Helping the Homeless in the Winter: What You Can Do
For most of us, winter means holidays, family gatherings, and gift-giving.
But for people experiencing homelessness, winter is a brutal challenge. The cold weather makes life on the street even more dangerous than usual, and the societal focus on togetherness and holiday cheer can create a sense of even greater isolation.
If you would like to know how to help the homeless during winter, here are some ideas for making the greatest impact.
Donate warm clothes, socks, and blankets.Cleaning house for the cold season? Taking stock of your family’s winter wardrobe? Don’t let those coats and hats go to the trash. Shelters and individuals will be grateful for your gently used items, especially socks and blankets, which are even more necessary during the cold months.
Lead a holiday gift drive. Enlist your friends, coworkers, classmates, or social media connections in a campaign to raise money or donate items (from kids’ toys to personal hygiene products) to a local shelter. If you can, ask the shelter what items are most needed and prepare care packages that they can distribute to the people they serve.
Shop philanthropic businesses. By listing a homeless-serving organization on the Amazon Smile program, you can ensure that a portion of your purchases is donated to them. Ask your employer if they’d be willing to provide a matching donation to an organization that serves people experiencing homelessness or include local shelters in the Combined Federal Campaign if you work for the U.S. government.
Donate food, including leftovers. All shelters and soup kitchens will be grateful for donations during the holiday months, and if you over-prepare for an office party or gathering among friends, don’t let those leftovers go to waste. Rescuing Leftover Cuisine is one organization that helps redirect potential food waste to those who need it.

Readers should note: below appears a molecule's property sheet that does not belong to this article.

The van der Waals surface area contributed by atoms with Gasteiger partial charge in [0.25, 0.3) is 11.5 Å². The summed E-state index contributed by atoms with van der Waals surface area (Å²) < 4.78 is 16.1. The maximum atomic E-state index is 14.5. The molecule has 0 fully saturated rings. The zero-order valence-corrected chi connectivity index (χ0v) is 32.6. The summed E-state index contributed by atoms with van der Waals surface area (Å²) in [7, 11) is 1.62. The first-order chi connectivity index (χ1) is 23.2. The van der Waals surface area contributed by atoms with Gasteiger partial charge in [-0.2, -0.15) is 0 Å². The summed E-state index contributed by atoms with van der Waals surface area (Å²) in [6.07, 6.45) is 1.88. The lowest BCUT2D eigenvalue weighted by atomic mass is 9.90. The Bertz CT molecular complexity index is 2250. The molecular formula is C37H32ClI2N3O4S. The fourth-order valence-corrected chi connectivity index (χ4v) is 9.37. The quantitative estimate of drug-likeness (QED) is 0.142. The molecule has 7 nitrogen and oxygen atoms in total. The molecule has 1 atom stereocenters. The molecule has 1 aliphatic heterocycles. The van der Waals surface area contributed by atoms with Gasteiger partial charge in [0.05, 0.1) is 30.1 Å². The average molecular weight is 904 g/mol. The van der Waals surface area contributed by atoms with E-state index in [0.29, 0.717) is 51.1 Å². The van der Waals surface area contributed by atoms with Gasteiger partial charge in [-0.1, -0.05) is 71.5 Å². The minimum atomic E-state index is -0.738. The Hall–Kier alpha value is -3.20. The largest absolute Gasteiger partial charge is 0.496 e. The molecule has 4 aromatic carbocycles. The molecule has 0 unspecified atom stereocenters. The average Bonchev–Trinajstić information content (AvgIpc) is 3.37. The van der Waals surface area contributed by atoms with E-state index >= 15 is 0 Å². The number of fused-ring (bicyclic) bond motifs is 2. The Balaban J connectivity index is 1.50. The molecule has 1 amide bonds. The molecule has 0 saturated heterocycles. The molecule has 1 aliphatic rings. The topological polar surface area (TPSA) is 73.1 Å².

Call 311 when you see someone in danger. The colder it gets, the more dangerous it is for people to live unsheltered. If you see a person outside on a cold night, contact 311 to access local services and potentially save a life. Many cities have their own cold-weather homeless-serving hotlines and 211 is another common line for essential community services. If you meet an unsheltered person who is also a veteran, they can find help through 1-877-4AID-VET, while homeless teens can call the National Runaway Safeline at 1-800-RUNAWAY.
Buying The Right To Shower products is another way to help a homeless person during the winter. In the first year 100% of profits will go to mobile shower NGOs like Lava Mae, a leading nonprofit that has brought private, mobile shower units to homeless populations in many major cities. A shower can help someone get warm, stay healthy, and feel like themselves again. Especially as the temperatures drop, a warm shower can be the difference between life and death.